09 Mar Q&A with Emilie Kopp, Content Manager, SolarWinds
Recently, Emilie Kopp, content manager at SolarWinds graciously agreed to talk with me about her role at the IT management software company, how she manages content for multiple blogs, and the direction they’re taking as they revamp their blogs and work to start conversations instead of just pushing out information.
The majority of folks I talk to about content management have the reverse problem that Emilie does – they are looking for ways to motivate their staff to blog. But, Emilie is working to corral and manage MANY contributors and multiple blogs.
Read on to see how she makes it all work.
What is your actual job function and how does it relate to management of Geek Speak and the other SolarWinds blogs?
I’m actually one of the younger SolarWinds employees in terms of years with the company. I started in May 2014 and the role of content manager was actually a new role for the company. But, content management wasn’t a new concept for SolarWinds. Before I started there was a variety of people that held other roles within the organization that were meeting to try manage the way we created content for our own channels.
I am now leading this charge – of overseeing the creation of written content for our owned channels. By our owned channels I mean: our website, blogs, Thwack community, email, and social media channels.
What is your main focus right now?
There are a couple of blogs that we see the most active participation on and the one that we are focusing on the most right now and are actively building out a strategy for in 2015 is Geek Speak.
Geek Speak is what I’d classify as our main corporate blog. We want that to be a destination for IT pros to come and find answers to the biggest challenges they’re facing. It’s very much meant to be a shared conversation between SolarWinds employees and community members. Not only do our executives and Head Geeks contribute content but we also have Thwack Ambassadors who start conversations about what they’re experiencing as well.
We also have other blogs on the Thwack community that extend the conversation outside of just general IT best practices. Topics covered on these blogs would be a bit too in the weeds for Geek Speak where we try to keep the conversation less about products and more about solving problems.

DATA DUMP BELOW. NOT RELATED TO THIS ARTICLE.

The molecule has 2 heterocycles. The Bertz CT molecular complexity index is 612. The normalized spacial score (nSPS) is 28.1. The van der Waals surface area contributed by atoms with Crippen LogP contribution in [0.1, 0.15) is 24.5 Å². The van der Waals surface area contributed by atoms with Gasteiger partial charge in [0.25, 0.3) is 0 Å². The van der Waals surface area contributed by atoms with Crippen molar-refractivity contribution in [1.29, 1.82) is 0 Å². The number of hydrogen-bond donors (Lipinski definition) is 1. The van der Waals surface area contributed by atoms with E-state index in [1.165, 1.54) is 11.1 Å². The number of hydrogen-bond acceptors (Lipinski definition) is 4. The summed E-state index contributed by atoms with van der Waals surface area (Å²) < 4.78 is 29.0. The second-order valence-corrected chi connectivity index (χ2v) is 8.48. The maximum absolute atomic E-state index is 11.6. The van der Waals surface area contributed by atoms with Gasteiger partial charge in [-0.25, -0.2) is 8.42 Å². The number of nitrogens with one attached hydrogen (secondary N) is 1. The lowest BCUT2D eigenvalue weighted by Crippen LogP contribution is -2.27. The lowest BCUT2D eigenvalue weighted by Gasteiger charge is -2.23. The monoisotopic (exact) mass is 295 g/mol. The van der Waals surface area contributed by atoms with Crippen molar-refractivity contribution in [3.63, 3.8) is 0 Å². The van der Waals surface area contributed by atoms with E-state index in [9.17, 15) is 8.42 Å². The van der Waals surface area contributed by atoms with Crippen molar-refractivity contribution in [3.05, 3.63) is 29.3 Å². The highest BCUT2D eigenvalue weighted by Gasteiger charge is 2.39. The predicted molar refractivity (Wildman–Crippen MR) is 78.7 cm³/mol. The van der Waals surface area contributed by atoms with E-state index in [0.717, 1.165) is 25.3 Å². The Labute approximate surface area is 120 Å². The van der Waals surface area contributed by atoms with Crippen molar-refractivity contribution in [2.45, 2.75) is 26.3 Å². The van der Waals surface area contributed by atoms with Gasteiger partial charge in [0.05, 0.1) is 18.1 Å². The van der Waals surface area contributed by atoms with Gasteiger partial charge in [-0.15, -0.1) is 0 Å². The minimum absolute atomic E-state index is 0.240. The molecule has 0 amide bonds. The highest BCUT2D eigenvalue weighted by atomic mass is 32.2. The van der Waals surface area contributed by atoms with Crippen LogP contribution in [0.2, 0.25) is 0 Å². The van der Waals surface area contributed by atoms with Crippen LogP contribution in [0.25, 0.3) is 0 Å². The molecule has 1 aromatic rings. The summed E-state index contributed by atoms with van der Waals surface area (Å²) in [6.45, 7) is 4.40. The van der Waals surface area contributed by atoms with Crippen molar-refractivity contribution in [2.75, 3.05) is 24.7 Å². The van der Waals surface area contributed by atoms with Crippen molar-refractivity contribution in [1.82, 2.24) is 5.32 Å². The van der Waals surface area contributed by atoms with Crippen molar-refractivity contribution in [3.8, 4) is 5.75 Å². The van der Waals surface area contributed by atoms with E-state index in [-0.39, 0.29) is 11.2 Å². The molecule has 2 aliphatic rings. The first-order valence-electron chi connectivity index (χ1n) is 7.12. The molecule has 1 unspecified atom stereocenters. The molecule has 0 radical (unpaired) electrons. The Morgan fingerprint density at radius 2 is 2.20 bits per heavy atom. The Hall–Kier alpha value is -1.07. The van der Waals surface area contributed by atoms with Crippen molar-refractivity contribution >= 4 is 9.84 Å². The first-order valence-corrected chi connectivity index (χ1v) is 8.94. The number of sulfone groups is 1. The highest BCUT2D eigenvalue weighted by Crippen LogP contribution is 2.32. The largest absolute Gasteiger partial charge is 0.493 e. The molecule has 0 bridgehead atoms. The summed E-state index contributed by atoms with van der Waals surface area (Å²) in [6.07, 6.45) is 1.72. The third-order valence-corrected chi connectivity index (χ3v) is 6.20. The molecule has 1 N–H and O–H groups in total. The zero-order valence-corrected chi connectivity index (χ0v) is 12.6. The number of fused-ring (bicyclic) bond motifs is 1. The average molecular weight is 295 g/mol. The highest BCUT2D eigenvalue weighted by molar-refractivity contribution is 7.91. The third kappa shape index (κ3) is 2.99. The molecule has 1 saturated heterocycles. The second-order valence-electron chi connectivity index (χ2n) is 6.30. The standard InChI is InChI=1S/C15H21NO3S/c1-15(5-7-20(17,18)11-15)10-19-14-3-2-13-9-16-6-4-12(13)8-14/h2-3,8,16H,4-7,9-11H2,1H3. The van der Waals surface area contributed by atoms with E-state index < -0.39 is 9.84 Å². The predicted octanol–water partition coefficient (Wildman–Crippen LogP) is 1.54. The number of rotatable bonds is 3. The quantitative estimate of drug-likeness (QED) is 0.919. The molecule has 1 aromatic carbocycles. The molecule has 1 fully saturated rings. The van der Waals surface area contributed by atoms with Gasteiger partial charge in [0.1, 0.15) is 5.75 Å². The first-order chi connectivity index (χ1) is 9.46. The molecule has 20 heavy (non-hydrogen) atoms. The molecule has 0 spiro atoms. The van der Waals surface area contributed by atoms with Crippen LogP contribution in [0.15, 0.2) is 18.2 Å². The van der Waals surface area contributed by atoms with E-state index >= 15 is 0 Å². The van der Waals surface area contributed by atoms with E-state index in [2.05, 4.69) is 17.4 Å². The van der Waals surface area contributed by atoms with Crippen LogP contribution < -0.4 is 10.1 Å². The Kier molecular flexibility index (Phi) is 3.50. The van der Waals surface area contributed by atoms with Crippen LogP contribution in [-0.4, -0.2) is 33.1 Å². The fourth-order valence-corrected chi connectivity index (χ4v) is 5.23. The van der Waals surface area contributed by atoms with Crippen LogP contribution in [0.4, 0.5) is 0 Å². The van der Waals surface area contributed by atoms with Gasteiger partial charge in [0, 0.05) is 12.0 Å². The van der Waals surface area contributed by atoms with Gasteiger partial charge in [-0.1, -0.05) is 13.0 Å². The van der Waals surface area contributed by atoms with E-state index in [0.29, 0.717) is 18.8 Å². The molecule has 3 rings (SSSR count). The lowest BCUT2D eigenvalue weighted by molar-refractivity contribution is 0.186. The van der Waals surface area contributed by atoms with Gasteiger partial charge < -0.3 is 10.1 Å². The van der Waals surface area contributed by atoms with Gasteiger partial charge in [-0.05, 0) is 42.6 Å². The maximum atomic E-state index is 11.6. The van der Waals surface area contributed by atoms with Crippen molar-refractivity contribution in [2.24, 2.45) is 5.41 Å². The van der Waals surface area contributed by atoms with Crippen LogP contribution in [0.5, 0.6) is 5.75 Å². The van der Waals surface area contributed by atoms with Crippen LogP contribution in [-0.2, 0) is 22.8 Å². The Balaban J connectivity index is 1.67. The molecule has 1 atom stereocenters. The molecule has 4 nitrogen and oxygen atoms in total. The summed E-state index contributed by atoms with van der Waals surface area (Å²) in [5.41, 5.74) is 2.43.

There is Product Blog, where our product managers get involved in the conversation and provide updates about the products as they are released, how customers can get more out of the products, as well as information on product roadmaps. We have Announcements, a blog where we put out company news, awards, and other news. We also have a blog called The Whiteboard, which is one of the blogs we’re looking at possibly rebranding. It’s meant to provide insight from our executives and we feel like it could be highlighted in a better way.
Actually we’re reevaluating all of the blogs currently, it’s a big undertaking. First, we’re working to more strongly position Geek Speak and then we’re going to branch out and take a hard look at the other blogs to evaluate the mission, internal ownership, contributors, and other factors.
How often do you evaluate your blogs?
I don’t know that they had been looked at before now. I think the blogs were created very naturally out of the conversations occurring in our community and as a company we hadn’t really put too much definition or criteria around who could start a blog.
Now we’re working with our community team to look closely at who has the ability to contribute to our blogs and doing a blog audit. In 2015 we hope to put stronger definitions each blog’s purpose and place, and decide, given that propose, which blogs should exist and who should be the owner in terms of content publishing and scheduling.
For Geek Speak, specifically, how do you manage contributors?
Even though Geek Speak has been around for several years, in terms of having a defined strategy we’re still relatively new. Prior to my team taking ownership of the blog, (by ownership I mean we define what content will be published and who will be responsible for publishing it), we were on one extreme end of the spectrum in that we just made it open to anybody to contribute. Anybody who wanted to start a conversation or draft a post had the ability to do so. This was great in that we had gobs of content, but may have lost us some followers as well because the content was so varied and may have not provided real value to readers.
Now, we scaled it back, but I still don’t think we’ve found that perfect happy medium between open contributors and a very controlled contribution model. The way it exists today is that we have only a small amount of people who have the ability to publish to the blog whenever they want – that is our Head Geek team.
Head Geeks are our technology evangelists and defined into that role is to help IT pros solve their day-to-day challenges. These are the guys that are writing articles for publications and whitepapers for our website, so we know that anything they write is going to be ideal for the blog. In addition to that, we have our Thwack Ambassadors who we work with for content as well. For Thwack Ambassadors, we basically provide writing prompts and help them schedule the post, but otherwise they are open to share what they want about the assigned topic. We also still allow other SolarWinds employees to contribute, but they have to go through a much more rigorous process to get scheduled and approved. We have an editor-in-chief for the Geek Speak blog who keeps an eye on post frequency and topics. He works with all of the employee contributors to make sure they are hitting the requirements we have for content on that blog and schedule out their posts.